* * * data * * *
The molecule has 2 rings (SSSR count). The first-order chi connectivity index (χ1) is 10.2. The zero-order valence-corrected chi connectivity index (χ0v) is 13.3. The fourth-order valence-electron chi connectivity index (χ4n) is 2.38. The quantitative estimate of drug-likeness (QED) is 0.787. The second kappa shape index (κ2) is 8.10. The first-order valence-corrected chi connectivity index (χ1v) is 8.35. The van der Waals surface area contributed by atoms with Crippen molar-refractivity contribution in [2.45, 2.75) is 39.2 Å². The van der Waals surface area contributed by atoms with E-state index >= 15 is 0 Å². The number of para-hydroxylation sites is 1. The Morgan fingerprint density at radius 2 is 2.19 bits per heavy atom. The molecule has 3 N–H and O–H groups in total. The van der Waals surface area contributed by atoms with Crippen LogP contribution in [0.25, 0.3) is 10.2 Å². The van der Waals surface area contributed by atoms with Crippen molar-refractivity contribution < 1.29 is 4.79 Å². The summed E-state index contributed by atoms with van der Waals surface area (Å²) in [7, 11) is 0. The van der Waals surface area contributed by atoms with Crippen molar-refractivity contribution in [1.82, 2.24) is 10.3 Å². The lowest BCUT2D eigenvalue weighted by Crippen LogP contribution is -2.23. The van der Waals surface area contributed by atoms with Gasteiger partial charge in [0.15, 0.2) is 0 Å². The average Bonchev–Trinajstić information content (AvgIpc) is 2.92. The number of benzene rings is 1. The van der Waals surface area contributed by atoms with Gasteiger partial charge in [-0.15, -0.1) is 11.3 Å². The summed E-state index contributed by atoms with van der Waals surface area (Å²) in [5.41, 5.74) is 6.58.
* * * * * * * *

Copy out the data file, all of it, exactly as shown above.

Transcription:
The molecule has 2 rings (SSSR count). The first-order chi connectivity index (χ1) is 10.2. The zero-order valence-corrected chi connectivity index (χ0v) is 13.3. The fourth-order valence-electron chi connectivity index (χ4n) is 2.38. The quantitative estimate of drug-likeness (QED) is 0.787. The second kappa shape index (κ2) is 8.10. The first-order valence-corrected chi connectivity index (χ1v) is 8.35. The van der Waals surface area contributed by atoms with Crippen molar-refractivity contribution in [2.45, 2.75) is 39.2 Å². The van der Waals surface area contributed by atoms with E-state index >= 15 is 0 Å². The number of para-hydroxylation sites is 1. The Morgan fingerprint density at radius 2 is 2.19 bits per heavy atom. The molecule has 3 N–H and O–H groups in total. The van der Waals surface area contributed by atoms with Crippen LogP contribution in [0.25, 0.3) is 10.2 Å². The van der Waals surface area contributed by atoms with Crippen molar-refractivity contribution < 1.29 is 4.79 Å². The summed E-state index contributed by atoms with van der Waals surface area (Å²) in [7, 11) is 0. The van der Waals surface area contributed by atoms with Crippen molar-refractivity contribution in [1.82, 2.24) is 10.3 Å². The lowest BCUT2D eigenvalue weighted by Crippen LogP contribution is -2.23. The van der Waals surface area contributed by atoms with Gasteiger partial charge in [0.15, 0.2) is 0 Å². The average Bonchev–Trinajstić information content (AvgIpc) is 2.92. The number of benzene rings is 1. The van der Waals surface area contributed by atoms with Gasteiger partial charge in [-0.15, -0.1) is 11.3 Å². The summed E-state index contributed by atoms with van der Waals surface area (Å²) in [5.41, 5.74) is 6.58.